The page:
This article is concerned with an Artophorion, a vessel designed to reserve the Eucharist, the Body and Blood of Christ. In the Orthodox Church, it is kept on the altar table and can only be accessed by a bishop, a priest or a deacon.
The Gifts placed in the tabernacle are traditionally prepared once a year, during the Liturgy on Thursday of Holy Week (the day on which Christ established the sacrament of the Eucharist at the Last Supper). An additional Lamb is often used in preparation of these gifts, as there are usually many communicants at the service on Great Thursday. The Gifts prepared for the tabernacle are crushed into small particles, with a few drops of the Blood of Christ applied on each. These particles are then dried on the altar table (usually on a designated metal dish heated by lamps) and placed in an artophorion once dry. These Gifts are given as Communion to all who need to receive it urgently or those who, for any reason, cannot attend the liturgy in person (the sick, the dying, those with limited mobility, etc.)
The name “Artophorion” (in Russian translation – transl.) was not introduced In the Russian Church until the seventeenth century. Its more historical name is Tabernacle (in the Old Testament, the earthly dwelling of God). A tradition once existed of making tabernacles that followed the architecture of the Jerusalem temple. They were sometimes called “Zion” or “Jerusalem”.
The Russian editions of the Small Euchologion contain the rite of consecration of the Tabernacle, where it is referred to as “the Ark” or “the vessel, in which the Divine Mysteries of Christ are kept”. There is no such order in the Churches of the Greek tradition.
Since the 3rd century, arks for keeping the Holy Gifts are known to have been placed not only in churches, but also in believers’ homes. This is first mentioned in the writing of St Cyprian of Carthage titled On the Fallen (v.i.) “The woman who attempted with unworthy hands to open her ark, in which the shrine of the Lord was kept, was terrified by the fire emanating therefrom and did not dare to touch it”.
In the early Middle Ages, tabernacles were widespread that were shaped as the Eucharistic Dove, symbolising the Holy Spirit. These dove-shaped vessels had a closable opening on the back, into which the Holy Gifts were placed. Such a dove was suspended above the altar table or placed on a designated tower atop of it. The Dove itself was made of silver or gold. Other metals could be used in extreme cases, but not for the actual container where the Holy Gifts were inserted. The Eucharistic Dove was most widespread in the West, but it was also partially adopted in the East. For example, in Suzdal there is a copper Eucharistic Dove, decorated with enamel, engraving and gilding. It was made in France in the 13th century. Over time, the use of the eucharistic dove was banned in the West, whereas in the East it simply has not taken root.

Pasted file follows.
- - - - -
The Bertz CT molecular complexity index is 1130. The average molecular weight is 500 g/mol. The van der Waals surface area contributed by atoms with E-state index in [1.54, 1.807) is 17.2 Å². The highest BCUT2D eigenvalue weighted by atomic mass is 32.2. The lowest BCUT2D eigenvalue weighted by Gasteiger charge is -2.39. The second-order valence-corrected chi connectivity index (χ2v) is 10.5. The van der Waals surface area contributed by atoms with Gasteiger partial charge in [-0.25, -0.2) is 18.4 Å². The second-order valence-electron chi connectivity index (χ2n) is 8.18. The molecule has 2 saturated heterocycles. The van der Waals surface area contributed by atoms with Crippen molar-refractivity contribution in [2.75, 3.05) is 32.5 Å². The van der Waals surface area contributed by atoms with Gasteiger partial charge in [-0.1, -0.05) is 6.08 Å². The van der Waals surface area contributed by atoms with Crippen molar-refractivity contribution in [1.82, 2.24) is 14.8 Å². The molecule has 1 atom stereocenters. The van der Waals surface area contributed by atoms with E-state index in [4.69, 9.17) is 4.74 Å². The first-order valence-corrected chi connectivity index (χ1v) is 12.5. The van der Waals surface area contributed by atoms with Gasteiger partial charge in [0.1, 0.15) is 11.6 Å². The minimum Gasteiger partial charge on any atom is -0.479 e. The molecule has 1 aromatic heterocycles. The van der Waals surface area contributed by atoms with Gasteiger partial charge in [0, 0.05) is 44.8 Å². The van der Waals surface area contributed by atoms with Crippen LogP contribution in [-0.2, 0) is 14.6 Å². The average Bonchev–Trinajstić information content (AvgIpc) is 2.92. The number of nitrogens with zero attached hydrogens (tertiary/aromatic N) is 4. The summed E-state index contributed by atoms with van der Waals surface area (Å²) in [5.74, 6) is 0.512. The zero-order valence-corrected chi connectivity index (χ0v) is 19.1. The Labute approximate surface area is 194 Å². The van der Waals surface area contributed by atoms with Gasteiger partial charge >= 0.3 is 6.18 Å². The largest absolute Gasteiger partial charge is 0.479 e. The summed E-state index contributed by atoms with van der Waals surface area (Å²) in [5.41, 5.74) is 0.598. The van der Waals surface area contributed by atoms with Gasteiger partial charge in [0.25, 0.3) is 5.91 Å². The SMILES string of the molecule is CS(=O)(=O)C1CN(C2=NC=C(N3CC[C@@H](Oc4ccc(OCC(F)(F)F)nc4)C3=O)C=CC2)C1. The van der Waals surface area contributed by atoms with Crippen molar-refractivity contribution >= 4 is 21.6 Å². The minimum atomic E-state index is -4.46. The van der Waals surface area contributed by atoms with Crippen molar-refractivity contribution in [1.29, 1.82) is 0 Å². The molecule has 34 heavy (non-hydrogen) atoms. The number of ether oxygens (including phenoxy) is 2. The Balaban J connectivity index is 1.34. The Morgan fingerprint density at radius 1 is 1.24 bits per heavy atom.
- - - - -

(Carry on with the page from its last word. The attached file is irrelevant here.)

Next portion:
In early and classical Middle Ages, tabernacles most often looked like small boxes. From the late Middle Ages, Western tabernacles acquired new forms and began to be decorated with carvings, paintings and precious stones, which eventually penetrated to the Eastern tradition. At that point, tabernacles became very diverse. They could be multi-tiered, have the form of towers and bell towers, and legs shaped as animal paws. Tabernacles of that period were decorated with figures of angels and saints, and contained images of full cycles of events from the Sacred history.
This can be illustrated by the 1833 property inventory of the Novgorod St Sophia Cathedral, containing the following description of a tabernacle, “A small silver ark, gilded inside and outside, on top of which there is an apple with a cross, weighing two pounds and fifty-four zolotniks”. Another unusual tabernacle was made by jeweller J. Lund in the shape of Golgotha, at the foot of which was placed the multi-figure statuary group “The Entombment” by Raphael.
In the modern practice of the Russian Church, tabernacles most often have the form of a tomb with a high canopy, covered with a large transparent cap. Under the canopy, there is usually the ark, in which the Gifts are inserted. In addition to the ark with the Gifts, a tabernacle may contain a vessel with the holy myrrh.
Most often, a portable tabernacle (sceuophorion) is used for the communion of the sick at home. It has a simpler form and a smaller size. Inserting the Gifts from the tabernacle into a sceuophorion, the priest then carries them out of the church in a special purse tied around his neck.
A practice of using a separate tabernacle for celebrating the Liturgy of the Presanctified Gifts is mentioned in the modern edition of the service book used by the Russian Church. Such a tabernacle is called there “the bread-bearer” (a metaphrase of the Greek ἀρτοφόριον). In modern practice, it is replaced with a discos under a glass cover with ventilation.
In Catholicism, the repository for Holy Gifts is usually represented by a lockable niche in the altar wall. There is another object in Catholicism that is similar to the tabernacle. A monstrance is a vessel into which the Holy Gifts are placed for veneration by believers outside the Liturgy. Moreover, there are the so-called chapels of the Blessed Sacrament, in which masses are not celebrated, but the Eucharist in a monstrance is permanently exposed.
A tabernacle is a symbol of God’s love for mankind and the Church’s care for her flock. The Eucharist, that is the most valuable substance on earth, is kept in it, ready to be given at any time to those who need it most.